Marienruh, built for heiress Alice Astor and her husband Prince Serge Obolensky in 1926, sits on one hundred acres overlooking the Hudson River.
We spent ten years renovating and restoring our country house in Rhinebeck (corrupt builders, hidden conditions, the town zoning board) and we moved in, officially, in late 2018.
There is little I loathe more than moving: the boxes were everywhere, the good offices of our beleaguered cleaning ladies seemed barely to clear the dust, there were no curtains, the furniture was either missing or not yet reupholstered, the plumbing made inexplicable shrieking noises, and the phones rang even when no one was calling. The yard was strewn with outdoor furniture that had not yet found its place, giving the impression that we were hoping to be cast in a remake of The Beverly Hillbillies. The books! Box upon box upon box. Getting the books on the shelves in any kind of coherent order was a project that demanded only a month or so of full-time attention, and who doesn’t have a month to while away in such a rewarding pursuit? Things we hated awaited wall space (why did we ever frame that?) and things we loved were impossible to hang. The hot water was so hot that you could burn yourself if you turned the faucet wrong. The internet came and went like a poltergeist, and the oven could be set only to raw or burnt. Our odd-sized bed had no sheets that fit, so we were camping out in a guest room without good lamps, leaving us with flashlights balanced on our knees for reading stories to our son George, then nine. Cumbersome things neither my husband John nor I remembered purchasing had been delivered to our house, and our favorite Regency settee had vanished along with the German baroque cradle John gave me the year we agreed to have a child. We had bemoaned the costs of construction terminable and interminable and celebrated being done with it, but somehow as we moved in, we incurred a panoply of peculiar bills that would have daunted the Sultan of Brunei.
In addition, there was a human cost to calculate: things I loved because they had belonged to my grandmother offended John’s aesthetic, while things he loved because they had belonged to his grandmother required of me a tact I had seldom deployed in our 20 years together. He had bought things he knew I wouldn’t like and then given them to me as presents so that I had to live with them. I had bought things I knew he might not like and then daringly positioned them where I thought he would accede to their display. I rearranged about half the things he objected to, and he caved on about half the things I objected to. I gave John a drawing as an anniversary gift that he correctly observed would look best in my study, where it now hangs — in the end, then, a present to myself. All marriages have their politics and ours had been fairly benign; now, we seemed to burst with arguments both suppressed and expressed. I pride myself on my intellect and humanitarianism, but I never forget that my first serious boyfriend and I broke up over our differing opinions about the curtains in a hotel in Sintra. Maps of Portugal still make me sad.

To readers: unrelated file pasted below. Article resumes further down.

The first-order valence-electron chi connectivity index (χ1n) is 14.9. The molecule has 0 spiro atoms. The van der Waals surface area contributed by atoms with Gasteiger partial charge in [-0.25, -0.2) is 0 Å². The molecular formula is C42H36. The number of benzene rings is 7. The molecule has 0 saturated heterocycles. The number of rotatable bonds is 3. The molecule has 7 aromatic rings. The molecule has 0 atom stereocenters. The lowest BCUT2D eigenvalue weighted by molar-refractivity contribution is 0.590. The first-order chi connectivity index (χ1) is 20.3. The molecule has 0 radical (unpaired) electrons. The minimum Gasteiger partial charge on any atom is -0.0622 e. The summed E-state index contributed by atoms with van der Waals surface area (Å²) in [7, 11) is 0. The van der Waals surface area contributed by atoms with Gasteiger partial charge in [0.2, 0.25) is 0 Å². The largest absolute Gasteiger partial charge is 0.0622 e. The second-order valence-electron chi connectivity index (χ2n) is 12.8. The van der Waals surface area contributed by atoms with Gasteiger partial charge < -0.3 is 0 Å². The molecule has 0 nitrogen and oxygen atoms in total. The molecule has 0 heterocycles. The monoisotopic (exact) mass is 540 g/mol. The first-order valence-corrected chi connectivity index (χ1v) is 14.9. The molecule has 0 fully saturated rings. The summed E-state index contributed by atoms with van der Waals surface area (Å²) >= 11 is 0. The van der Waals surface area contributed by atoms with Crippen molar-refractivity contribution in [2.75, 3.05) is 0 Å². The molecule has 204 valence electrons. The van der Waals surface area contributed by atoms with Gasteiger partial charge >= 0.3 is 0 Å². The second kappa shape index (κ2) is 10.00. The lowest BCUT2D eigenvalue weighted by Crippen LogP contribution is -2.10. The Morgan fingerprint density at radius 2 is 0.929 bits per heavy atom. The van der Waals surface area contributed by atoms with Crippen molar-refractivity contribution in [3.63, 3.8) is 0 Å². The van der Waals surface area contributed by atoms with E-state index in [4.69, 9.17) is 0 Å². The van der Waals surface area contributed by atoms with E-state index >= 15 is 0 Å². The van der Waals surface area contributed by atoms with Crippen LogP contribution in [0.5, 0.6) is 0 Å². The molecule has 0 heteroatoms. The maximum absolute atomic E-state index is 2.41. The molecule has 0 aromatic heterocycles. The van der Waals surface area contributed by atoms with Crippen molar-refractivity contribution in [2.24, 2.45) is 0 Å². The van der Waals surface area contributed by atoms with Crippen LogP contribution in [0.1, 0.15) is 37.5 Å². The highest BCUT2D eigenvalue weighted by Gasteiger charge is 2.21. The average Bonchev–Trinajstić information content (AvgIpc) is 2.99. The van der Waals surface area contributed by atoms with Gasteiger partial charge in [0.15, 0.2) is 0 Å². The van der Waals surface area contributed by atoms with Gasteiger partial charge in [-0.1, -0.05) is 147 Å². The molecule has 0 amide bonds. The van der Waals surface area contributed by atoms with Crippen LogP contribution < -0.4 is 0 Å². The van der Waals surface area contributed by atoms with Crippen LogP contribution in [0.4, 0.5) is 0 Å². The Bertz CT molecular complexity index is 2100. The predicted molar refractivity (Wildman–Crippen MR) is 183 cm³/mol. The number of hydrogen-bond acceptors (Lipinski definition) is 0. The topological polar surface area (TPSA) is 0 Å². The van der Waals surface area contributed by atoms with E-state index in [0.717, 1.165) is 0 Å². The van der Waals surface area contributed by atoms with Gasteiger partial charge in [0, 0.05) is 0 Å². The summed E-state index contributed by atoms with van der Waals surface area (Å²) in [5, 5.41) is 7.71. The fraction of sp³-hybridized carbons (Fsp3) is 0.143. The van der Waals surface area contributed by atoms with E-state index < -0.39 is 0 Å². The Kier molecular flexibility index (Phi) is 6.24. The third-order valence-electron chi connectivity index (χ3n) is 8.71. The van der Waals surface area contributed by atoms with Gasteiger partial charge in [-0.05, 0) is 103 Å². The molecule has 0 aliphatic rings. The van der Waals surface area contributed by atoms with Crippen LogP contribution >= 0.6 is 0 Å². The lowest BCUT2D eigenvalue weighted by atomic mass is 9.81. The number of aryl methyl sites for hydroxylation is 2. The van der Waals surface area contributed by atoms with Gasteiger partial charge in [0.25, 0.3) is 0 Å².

Moving in was far more gradual than we had anticipated. John vehemently took on the picture-hanging, rather to my irritation, then proved gifted at it, rather to my surprise. I ran the show on the pelmets since I’m the pelmet enthusiast in our family (every family should have one). I ordered all the dog beds and most of the lampshades. We had of course been in negotiations like this since the first designs were proposed for the house by our beloved friend and trusted designer Robert Couturier, whom I had known for 30 years and who had been our stalwart through the interminable construction process. Robert functioned as a visionary therapist, proposing alternate solutions whenever John and I were fixated on opposing strategies. I could tell when Robert was pretending to agree with John for the sake of peace, but I could never tell when he was pretending to agree with me. I mostly agreed with Robert; doing so made life easier and his taste ultimately accorded with my own. But there were frustrating inefficiencies in the process. I tried to wheedle and beguile out of his office the fundamental decorative items we so clearly needed, then occasionally got all dramatic and peevish until, bit by bit, things began to show up. I occasionally got dramatic and peevish with John, too, and so did he with me. George watched all this neurotic conflict in a state of bewilderment. He had seen us agree on so many direly important things and now there was a basso continuo of passive aggression thrumming under our happy family.
As the Covid months wore on, the place took on the feeling that places have only when they are genuinely inhabited, the character no house has unless its owners can find their way through it in the dark.